people are often not the same thing as the best
people for a job. The fact that any
PI organization has lawyers willing to work there for the pittance salaries they pay doesn't mean that the representation there is sufficient, it just means that it's there.
Again, IBR is a less strong remedy than mandated salary increases funded by the government, which is what it would take to truly economically equalize legal representation between PI and private employers. You continue to confuse moral benefit with economic benefit; while there is a moral benefit from individuals to be gained by working for PI, the fact that they have to do so at such a significant economic disadvantage does affect the supply of such people, especially in a reality where high student loans plus incredibly low wages creates a scenario where even those who would gain a high moral satisfaction from doing a job are completely foreclosed from it economically, which is the reality of many PI jobs today.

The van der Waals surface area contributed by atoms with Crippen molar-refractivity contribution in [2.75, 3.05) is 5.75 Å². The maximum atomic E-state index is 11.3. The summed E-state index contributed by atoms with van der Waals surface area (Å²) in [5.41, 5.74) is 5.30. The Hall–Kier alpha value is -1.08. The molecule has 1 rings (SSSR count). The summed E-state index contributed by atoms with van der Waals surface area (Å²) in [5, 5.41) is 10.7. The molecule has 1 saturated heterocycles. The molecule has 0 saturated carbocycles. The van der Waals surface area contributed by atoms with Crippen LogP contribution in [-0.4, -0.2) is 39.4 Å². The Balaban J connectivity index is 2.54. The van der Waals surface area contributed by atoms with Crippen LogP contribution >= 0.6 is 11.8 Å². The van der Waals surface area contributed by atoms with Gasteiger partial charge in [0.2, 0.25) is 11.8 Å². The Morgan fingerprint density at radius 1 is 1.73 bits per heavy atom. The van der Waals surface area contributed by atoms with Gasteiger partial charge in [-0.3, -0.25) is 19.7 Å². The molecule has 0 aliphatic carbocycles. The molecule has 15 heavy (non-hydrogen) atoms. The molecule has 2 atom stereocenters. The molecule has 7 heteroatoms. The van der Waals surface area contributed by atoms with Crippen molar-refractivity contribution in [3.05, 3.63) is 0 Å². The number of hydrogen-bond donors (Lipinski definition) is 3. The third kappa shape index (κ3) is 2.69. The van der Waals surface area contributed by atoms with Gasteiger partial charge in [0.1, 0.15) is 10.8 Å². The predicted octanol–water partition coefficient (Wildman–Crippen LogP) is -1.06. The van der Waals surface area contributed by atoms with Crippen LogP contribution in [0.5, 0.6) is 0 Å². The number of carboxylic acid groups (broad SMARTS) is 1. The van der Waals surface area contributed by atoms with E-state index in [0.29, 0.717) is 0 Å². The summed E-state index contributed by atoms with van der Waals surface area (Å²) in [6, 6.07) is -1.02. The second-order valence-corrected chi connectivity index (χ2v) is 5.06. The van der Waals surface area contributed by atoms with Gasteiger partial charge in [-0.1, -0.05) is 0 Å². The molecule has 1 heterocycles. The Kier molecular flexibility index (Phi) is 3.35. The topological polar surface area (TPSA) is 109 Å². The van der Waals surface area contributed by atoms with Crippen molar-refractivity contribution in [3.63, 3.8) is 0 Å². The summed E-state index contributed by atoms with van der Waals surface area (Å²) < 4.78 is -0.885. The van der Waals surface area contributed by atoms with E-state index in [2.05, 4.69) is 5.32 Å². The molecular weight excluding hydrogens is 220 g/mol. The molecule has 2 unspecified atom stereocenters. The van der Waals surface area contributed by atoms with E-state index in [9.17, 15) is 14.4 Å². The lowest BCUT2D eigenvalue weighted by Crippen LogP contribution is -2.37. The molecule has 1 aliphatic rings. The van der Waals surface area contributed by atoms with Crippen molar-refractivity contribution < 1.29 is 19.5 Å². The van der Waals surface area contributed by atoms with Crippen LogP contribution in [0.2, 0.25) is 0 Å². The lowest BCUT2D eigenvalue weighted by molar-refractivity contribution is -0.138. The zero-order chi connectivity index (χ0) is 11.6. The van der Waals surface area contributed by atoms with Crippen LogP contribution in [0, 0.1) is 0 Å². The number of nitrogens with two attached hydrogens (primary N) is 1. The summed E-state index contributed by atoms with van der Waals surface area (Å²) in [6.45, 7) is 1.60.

IBR mitigates that sufficiently, and it does so on a sliding scale; the more money you make in your PI job, the more money you pay back. Since the federal gov't pays better than many PI orgs, this means people who work for the DOJ (for example) still pay back more than people in other PI organizations. Looking at the starting and ramping pay of people in the DOJ, and understanding that pay varies by locality so the answer can differ depending on where someone works and how fast they get promoted, it seems that someone who worked for the DOJ for 10 years would end up paying back half or more of their loan principal on $180K in loans.